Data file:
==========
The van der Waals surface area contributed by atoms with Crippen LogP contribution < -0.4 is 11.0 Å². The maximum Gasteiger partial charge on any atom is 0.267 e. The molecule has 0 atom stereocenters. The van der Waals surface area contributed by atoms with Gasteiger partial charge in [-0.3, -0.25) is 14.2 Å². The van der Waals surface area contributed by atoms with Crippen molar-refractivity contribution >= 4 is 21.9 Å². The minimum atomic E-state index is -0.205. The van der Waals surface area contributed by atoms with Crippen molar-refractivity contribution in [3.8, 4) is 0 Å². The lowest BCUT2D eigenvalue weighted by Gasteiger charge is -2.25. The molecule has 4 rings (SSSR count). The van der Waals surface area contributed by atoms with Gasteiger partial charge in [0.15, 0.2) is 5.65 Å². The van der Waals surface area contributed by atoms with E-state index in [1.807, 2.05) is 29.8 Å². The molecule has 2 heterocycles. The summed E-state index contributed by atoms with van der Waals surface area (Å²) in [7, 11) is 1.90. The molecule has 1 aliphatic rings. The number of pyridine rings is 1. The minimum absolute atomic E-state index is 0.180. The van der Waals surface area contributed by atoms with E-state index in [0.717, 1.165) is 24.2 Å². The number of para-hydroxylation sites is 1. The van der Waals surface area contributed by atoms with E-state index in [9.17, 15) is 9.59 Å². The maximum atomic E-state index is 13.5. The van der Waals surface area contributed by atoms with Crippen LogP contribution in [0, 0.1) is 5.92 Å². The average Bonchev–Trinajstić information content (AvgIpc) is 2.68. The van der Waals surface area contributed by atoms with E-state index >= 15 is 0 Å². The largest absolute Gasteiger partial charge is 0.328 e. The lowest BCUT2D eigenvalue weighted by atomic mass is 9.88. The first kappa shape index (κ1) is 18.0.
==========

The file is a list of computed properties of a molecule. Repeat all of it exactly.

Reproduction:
The van der Waals surface area contributed by atoms with Crippen LogP contribution < -0.4 is 11.0 Å². The maximum Gasteiger partial charge on any atom is 0.267 e. The molecule has 0 atom stereocenters. The van der Waals surface area contributed by atoms with Gasteiger partial charge in [-0.3, -0.25) is 14.2 Å². The van der Waals surface area contributed by atoms with Crippen molar-refractivity contribution >= 4 is 21.9 Å². The minimum atomic E-state index is -0.205. The van der Waals surface area contributed by atoms with Crippen molar-refractivity contribution in [3.8, 4) is 0 Å². The lowest BCUT2D eigenvalue weighted by Gasteiger charge is -2.25. The molecule has 4 rings (SSSR count). The van der Waals surface area contributed by atoms with Gasteiger partial charge in [0.15, 0.2) is 5.65 Å². The van der Waals surface area contributed by atoms with E-state index in [1.807, 2.05) is 29.8 Å². The molecule has 2 heterocycles. The summed E-state index contributed by atoms with van der Waals surface area (Å²) in [7, 11) is 1.90. The molecule has 1 aliphatic rings. The number of pyridine rings is 1. The minimum absolute atomic E-state index is 0.180. The van der Waals surface area contributed by atoms with E-state index in [0.717, 1.165) is 24.2 Å². The number of para-hydroxylation sites is 1. The van der Waals surface area contributed by atoms with E-state index in [9.17, 15) is 9.59 Å². The maximum atomic E-state index is 13.5. The van der Waals surface area contributed by atoms with Crippen LogP contribution in [0, 0.1) is 5.92 Å². The average Bonchev–Trinajstić information content (AvgIpc) is 2.68. The van der Waals surface area contributed by atoms with E-state index >= 15 is 0 Å². The largest absolute Gasteiger partial charge is 0.328 e. The lowest BCUT2D eigenvalue weighted by atomic mass is 9.88. The first kappa shape index (κ1) is 18.0.